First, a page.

Kerryn, an experienced yoga instructor from Blue Water Yoga (, strongly recommends attending a designated pre-natal class as the sequences will better support your body. Her pregnant clients are able to continue with their regular classes as with the right instructor you will be able to be assisted accordingly. Kerryn recommends that you don’t push the positions to your maximal stretch, holding at about 60% of your capacity, and ALWAYS inform the instructor when you know you’re pregnant, of any health changes during and let them know when you don’t feel comfortable. She is also able to offer post-natal exercises (as it is recommended that you wait at least 6-8weeks – you labour depending, before getting back into it) and classes designed to enhance your breathe and healing. Natasha from Kyo Yoga ( runs their prenatal classes. Owner of the studio, Lou, says that prenatal sessions ‘offer a holistic preparation and support for the pregnancy and birth’ and breathing exercises to assist your labour are incorporated into the sessions. They also offer post-natal mums and bubs sessions – this will be covered more in a post-natal edition!


What not to do! 

Look, this isn’t rocket science – if you weren’t doing something beforehand, during your pregnancy is not the time to try that crazy under water hot yoga pump session (I’m sure they don’t exist but you get my point). Give the contact sports, high altitude climbs, skiing, trampoline jumping and scuba diving a miss. You should also avoid horse riding – use your judgement on this if you are an experienced rider and only ride a horse you know well. Lying on your back should generally be avoided after 16 weeks (due to pressure on the aorta and be cautious as this might make you feel nauseous or light-headed) – some women may be able to comfortably lie on their back their whole pregnancy, whereas others may not be able to even after 10 weeks.

Just starting out? Women who were exercising prior to the pregnancy generally have a better stamina to exercise then those who were not previously. It’s still important to be active so give things like walking (around the block or even in the pool) a go and remember to keep an eye on your body temp – so lots of layers that you can take off and lots of water!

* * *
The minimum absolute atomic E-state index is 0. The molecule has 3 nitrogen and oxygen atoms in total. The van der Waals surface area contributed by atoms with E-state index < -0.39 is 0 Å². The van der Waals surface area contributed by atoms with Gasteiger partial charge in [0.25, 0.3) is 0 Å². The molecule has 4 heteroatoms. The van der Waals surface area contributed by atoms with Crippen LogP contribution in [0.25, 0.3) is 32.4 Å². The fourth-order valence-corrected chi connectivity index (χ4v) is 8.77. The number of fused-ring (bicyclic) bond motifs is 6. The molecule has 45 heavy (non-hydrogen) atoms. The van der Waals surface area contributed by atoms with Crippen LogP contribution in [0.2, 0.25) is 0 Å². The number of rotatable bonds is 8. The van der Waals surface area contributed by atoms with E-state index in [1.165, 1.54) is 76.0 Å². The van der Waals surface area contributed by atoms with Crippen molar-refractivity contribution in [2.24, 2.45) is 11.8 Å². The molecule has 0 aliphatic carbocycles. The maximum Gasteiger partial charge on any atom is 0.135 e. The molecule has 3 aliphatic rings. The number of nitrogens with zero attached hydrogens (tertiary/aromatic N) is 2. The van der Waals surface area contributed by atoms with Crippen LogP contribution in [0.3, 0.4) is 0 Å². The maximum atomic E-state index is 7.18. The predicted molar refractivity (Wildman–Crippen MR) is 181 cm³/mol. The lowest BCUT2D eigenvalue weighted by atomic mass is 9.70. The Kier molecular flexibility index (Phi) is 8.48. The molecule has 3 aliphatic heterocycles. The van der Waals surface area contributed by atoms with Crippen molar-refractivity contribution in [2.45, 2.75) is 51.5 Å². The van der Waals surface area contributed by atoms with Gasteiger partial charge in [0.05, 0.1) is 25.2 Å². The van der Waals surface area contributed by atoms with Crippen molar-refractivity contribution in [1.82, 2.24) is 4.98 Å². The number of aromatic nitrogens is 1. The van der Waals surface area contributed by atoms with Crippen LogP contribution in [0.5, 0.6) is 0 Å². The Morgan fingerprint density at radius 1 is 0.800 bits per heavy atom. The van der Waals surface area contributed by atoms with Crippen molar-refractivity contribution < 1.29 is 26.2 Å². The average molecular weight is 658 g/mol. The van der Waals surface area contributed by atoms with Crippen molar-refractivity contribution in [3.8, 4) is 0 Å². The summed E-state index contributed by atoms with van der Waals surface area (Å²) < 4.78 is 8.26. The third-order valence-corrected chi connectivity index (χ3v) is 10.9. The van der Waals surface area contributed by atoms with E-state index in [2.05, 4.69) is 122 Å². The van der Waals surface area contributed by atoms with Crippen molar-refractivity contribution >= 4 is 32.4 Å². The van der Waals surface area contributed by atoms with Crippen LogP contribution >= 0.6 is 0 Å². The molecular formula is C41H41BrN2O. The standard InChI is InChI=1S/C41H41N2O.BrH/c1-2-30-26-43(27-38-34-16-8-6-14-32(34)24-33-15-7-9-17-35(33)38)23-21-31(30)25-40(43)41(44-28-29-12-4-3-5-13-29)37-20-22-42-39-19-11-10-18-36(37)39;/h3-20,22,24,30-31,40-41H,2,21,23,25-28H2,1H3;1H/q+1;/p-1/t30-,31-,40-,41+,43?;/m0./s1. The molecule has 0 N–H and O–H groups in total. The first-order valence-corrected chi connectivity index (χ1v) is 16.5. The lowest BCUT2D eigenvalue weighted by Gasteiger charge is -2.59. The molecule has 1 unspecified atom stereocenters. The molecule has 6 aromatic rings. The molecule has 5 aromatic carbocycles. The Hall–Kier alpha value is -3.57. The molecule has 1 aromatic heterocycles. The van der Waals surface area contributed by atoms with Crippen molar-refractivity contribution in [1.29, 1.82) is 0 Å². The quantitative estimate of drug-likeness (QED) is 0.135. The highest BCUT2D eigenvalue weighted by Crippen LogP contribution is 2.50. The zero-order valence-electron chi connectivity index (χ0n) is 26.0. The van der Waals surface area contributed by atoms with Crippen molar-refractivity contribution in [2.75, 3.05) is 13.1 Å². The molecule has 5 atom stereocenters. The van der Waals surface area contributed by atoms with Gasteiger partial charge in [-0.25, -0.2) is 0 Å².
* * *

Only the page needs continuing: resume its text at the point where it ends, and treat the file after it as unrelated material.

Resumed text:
As always, trust your body and talk to your instructor! You know you better than anyone else does and trust your gut (and what’s in it too!). If something doesn’t feel how it should; it probably isn’t. So don’t push it and pop into your GP if you have some questions about it. ALWAYS let the gym, yoga or clinical Pilates’ instructor know if you’re pregnant! Also let them know how far along, how comfortable you are during exercise and what conditions might have popped up during the pregnancy. They are another person on your side to look after you as you remain active!


Talk to your GP or health care professional helping you with your pregnancy if you have any concerns about exercising and the ones to do and those to avoid.

You can contact Kerryn at Blue Water Yoga on 0413 955331 or Lou at Kyo Yoga on 5256 2723. They are both happy to answer any questions you may have and can tailor sessions to your pregnancy and health.

Photo Sources:

  3. Source:

Photos from Pinterest.

Leave a Reply

Fill in your details below or click an icon to log in: Logo

You are commenting using your account. Log Out /  Change )

Twitter picture

You are commenting using your Twitter account. Log Out /  Change )

Facebook photo

You are commenting using your Facebook account. Log Out /  Change )

Connecting to %s